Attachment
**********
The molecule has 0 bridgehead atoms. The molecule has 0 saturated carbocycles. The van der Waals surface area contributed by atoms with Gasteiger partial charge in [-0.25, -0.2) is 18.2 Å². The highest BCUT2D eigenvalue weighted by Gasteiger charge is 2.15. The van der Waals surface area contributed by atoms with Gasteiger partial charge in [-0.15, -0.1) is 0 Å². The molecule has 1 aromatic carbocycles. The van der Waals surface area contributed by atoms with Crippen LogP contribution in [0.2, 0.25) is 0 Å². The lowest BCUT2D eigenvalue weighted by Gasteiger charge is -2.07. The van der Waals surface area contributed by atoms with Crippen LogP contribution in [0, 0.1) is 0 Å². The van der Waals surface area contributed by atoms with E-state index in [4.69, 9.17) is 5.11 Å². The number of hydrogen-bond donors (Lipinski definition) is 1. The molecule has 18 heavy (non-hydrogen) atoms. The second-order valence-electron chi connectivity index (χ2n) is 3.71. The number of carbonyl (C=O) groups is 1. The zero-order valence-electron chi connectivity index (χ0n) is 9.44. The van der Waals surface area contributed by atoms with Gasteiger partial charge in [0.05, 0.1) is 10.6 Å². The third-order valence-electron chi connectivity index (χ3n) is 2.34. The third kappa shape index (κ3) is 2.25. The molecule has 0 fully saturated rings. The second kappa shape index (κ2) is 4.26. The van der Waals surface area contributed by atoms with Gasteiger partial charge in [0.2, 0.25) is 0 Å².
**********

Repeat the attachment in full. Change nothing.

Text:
The molecule has 0 bridgehead atoms. The molecule has 0 saturated carbocycles. The van der Waals surface area contributed by atoms with Gasteiger partial charge in [-0.25, -0.2) is 18.2 Å². The highest BCUT2D eigenvalue weighted by Gasteiger charge is 2.15. The van der Waals surface area contributed by atoms with Gasteiger partial charge in [-0.15, -0.1) is 0 Å². The molecule has 1 aromatic carbocycles. The van der Waals surface area contributed by atoms with Crippen LogP contribution in [0.2, 0.25) is 0 Å². The lowest BCUT2D eigenvalue weighted by Gasteiger charge is -2.07. The van der Waals surface area contributed by atoms with Crippen LogP contribution in [0, 0.1) is 0 Å². The van der Waals surface area contributed by atoms with E-state index in [4.69, 9.17) is 5.11 Å². The number of hydrogen-bond donors (Lipinski definition) is 1. The molecule has 18 heavy (non-hydrogen) atoms. The second-order valence-electron chi connectivity index (χ2n) is 3.71. The number of carbonyl (C=O) groups is 1. The zero-order valence-electron chi connectivity index (χ0n) is 9.44. The van der Waals surface area contributed by atoms with Gasteiger partial charge in [0.05, 0.1) is 10.6 Å². The third-order valence-electron chi connectivity index (χ3n) is 2.34. The third kappa shape index (κ3) is 2.25. The molecule has 0 fully saturated rings. The second kappa shape index (κ2) is 4.26. The van der Waals surface area contributed by atoms with Gasteiger partial charge in [0.2, 0.25) is 0 Å².